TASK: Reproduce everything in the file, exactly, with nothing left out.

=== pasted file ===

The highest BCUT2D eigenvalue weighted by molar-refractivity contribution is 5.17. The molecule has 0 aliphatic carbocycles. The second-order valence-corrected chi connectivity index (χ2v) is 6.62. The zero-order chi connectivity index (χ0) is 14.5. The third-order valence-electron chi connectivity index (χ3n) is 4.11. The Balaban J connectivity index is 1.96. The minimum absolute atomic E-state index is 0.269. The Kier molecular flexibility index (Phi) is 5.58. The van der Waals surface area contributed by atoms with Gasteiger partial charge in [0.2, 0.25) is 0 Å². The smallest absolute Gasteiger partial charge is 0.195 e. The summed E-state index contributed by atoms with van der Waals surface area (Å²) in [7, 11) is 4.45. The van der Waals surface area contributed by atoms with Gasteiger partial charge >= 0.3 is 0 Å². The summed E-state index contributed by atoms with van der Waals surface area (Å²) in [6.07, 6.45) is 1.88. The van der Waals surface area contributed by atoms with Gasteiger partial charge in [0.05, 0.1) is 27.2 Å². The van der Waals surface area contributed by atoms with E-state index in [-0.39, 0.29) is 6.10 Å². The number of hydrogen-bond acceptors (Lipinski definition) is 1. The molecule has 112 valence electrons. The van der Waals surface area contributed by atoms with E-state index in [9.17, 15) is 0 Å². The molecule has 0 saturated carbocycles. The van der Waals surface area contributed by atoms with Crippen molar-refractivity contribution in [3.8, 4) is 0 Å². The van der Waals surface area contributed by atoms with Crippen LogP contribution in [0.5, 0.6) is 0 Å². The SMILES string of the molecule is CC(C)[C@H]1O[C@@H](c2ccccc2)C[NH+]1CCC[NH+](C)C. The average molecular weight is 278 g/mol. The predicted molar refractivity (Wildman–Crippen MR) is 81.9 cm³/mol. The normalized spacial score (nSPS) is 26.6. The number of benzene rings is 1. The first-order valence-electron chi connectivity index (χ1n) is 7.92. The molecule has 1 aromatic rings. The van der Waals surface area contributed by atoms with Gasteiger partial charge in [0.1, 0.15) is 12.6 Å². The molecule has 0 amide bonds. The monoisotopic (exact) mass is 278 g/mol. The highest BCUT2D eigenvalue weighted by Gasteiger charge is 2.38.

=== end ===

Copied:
The highest BCUT2D eigenvalue weighted by molar-refractivity contribution is 5.17. The molecule has 0 aliphatic carbocycles. The second-order valence-corrected chi connectivity index (χ2v) is 6.62. The zero-order chi connectivity index (χ0) is 14.5. The third-order valence-electron chi connectivity index (χ3n) is 4.11. The Balaban J connectivity index is 1.96. The minimum absolute atomic E-state index is 0.269. The Kier molecular flexibility index (Phi) is 5.58. The van der Waals surface area contributed by atoms with Gasteiger partial charge in [0.2, 0.25) is 0 Å². The smallest absolute Gasteiger partial charge is 0.195 e. The summed E-state index contributed by atoms with van der Waals surface area (Å²) in [7, 11) is 4.45. The van der Waals surface area contributed by atoms with Gasteiger partial charge >= 0.3 is 0 Å². The summed E-state index contributed by atoms with van der Waals surface area (Å²) in [6.07, 6.45) is 1.88. The van der Waals surface area contributed by atoms with Gasteiger partial charge in [0.05, 0.1) is 27.2 Å². The van der Waals surface area contributed by atoms with E-state index in [-0.39, 0.29) is 6.10 Å². The number of hydrogen-bond acceptors (Lipinski definition) is 1. The molecule has 112 valence electrons. The van der Waals surface area contributed by atoms with E-state index in [9.17, 15) is 0 Å². The molecule has 0 saturated carbocycles. The van der Waals surface area contributed by atoms with Crippen molar-refractivity contribution in [3.8, 4) is 0 Å². The van der Waals surface area contributed by atoms with Crippen LogP contribution in [0.5, 0.6) is 0 Å². The SMILES string of the molecule is CC(C)[C@H]1O[C@@H](c2ccccc2)C[NH+]1CCC[NH+](C)C. The average molecular weight is 278 g/mol. The predicted molar refractivity (Wildman–Crippen MR) is 81.9 cm³/mol. The normalized spacial score (nSPS) is 26.6. The number of benzene rings is 1. The first-order valence-electron chi connectivity index (χ1n) is 7.92. The molecule has 1 aromatic rings. The van der Waals surface area contributed by atoms with Gasteiger partial charge in [0.1, 0.15) is 12.6 Å². The molecule has 0 amide bonds. The monoisotopic (exact) mass is 278 g/mol. The highest BCUT2D eigenvalue weighted by Gasteiger charge is 2.38.